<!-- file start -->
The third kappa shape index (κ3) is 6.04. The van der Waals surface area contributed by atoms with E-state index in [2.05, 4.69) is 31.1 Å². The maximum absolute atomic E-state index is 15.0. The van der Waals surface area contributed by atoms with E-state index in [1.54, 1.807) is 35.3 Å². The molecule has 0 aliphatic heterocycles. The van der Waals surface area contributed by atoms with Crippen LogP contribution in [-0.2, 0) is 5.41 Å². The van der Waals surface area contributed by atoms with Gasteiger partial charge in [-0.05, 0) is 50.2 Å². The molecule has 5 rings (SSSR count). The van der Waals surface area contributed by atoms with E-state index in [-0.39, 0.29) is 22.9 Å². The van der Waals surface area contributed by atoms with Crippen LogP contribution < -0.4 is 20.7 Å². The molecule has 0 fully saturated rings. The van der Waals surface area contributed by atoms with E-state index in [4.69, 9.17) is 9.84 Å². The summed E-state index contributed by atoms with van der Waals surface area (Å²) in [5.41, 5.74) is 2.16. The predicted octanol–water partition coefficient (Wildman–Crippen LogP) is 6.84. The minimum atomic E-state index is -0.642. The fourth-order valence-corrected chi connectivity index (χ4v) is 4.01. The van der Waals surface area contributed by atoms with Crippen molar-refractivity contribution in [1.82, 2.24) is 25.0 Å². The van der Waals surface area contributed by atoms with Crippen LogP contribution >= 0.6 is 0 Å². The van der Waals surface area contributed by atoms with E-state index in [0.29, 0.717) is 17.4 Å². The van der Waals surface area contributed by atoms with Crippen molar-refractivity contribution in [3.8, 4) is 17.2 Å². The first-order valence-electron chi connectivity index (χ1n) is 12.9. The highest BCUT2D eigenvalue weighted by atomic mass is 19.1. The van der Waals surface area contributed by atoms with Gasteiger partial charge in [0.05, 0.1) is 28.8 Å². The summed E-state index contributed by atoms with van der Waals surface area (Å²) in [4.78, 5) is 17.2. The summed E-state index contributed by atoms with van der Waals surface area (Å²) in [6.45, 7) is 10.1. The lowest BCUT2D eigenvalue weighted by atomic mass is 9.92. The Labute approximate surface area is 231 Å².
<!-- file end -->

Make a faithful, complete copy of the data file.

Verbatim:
The third kappa shape index (κ3) is 6.04. The van der Waals surface area contributed by atoms with E-state index in [2.05, 4.69) is 31.1 Å². The maximum absolute atomic E-state index is 15.0. The van der Waals surface area contributed by atoms with E-state index in [1.54, 1.807) is 35.3 Å². The molecule has 0 aliphatic heterocycles. The van der Waals surface area contributed by atoms with Crippen LogP contribution in [-0.2, 0) is 5.41 Å². The van der Waals surface area contributed by atoms with Gasteiger partial charge in [-0.05, 0) is 50.2 Å². The molecule has 5 rings (SSSR count). The van der Waals surface area contributed by atoms with E-state index in [-0.39, 0.29) is 22.9 Å². The van der Waals surface area contributed by atoms with Crippen LogP contribution < -0.4 is 20.7 Å². The molecule has 0 fully saturated rings. The van der Waals surface area contributed by atoms with E-state index in [4.69, 9.17) is 9.84 Å². The summed E-state index contributed by atoms with van der Waals surface area (Å²) in [5.41, 5.74) is 2.16. The predicted octanol–water partition coefficient (Wildman–Crippen LogP) is 6.84. The minimum atomic E-state index is -0.642. The fourth-order valence-corrected chi connectivity index (χ4v) is 4.01. The van der Waals surface area contributed by atoms with Crippen molar-refractivity contribution in [1.82, 2.24) is 25.0 Å². The van der Waals surface area contributed by atoms with Crippen LogP contribution >= 0.6 is 0 Å². The van der Waals surface area contributed by atoms with E-state index in [0.29, 0.717) is 17.4 Å². The van der Waals surface area contributed by atoms with Crippen molar-refractivity contribution in [3.8, 4) is 17.2 Å². The first-order valence-electron chi connectivity index (χ1n) is 12.9. The highest BCUT2D eigenvalue weighted by atomic mass is 19.1. The van der Waals surface area contributed by atoms with Gasteiger partial charge in [0.05, 0.1) is 28.8 Å². The summed E-state index contributed by atoms with van der Waals surface area (Å²) in [4.78, 5) is 17.2. The summed E-state index contributed by atoms with van der Waals surface area (Å²) in [6.45, 7) is 10.1. The lowest BCUT2D eigenvalue weighted by atomic mass is 9.92. The Labute approximate surface area is 231 Å².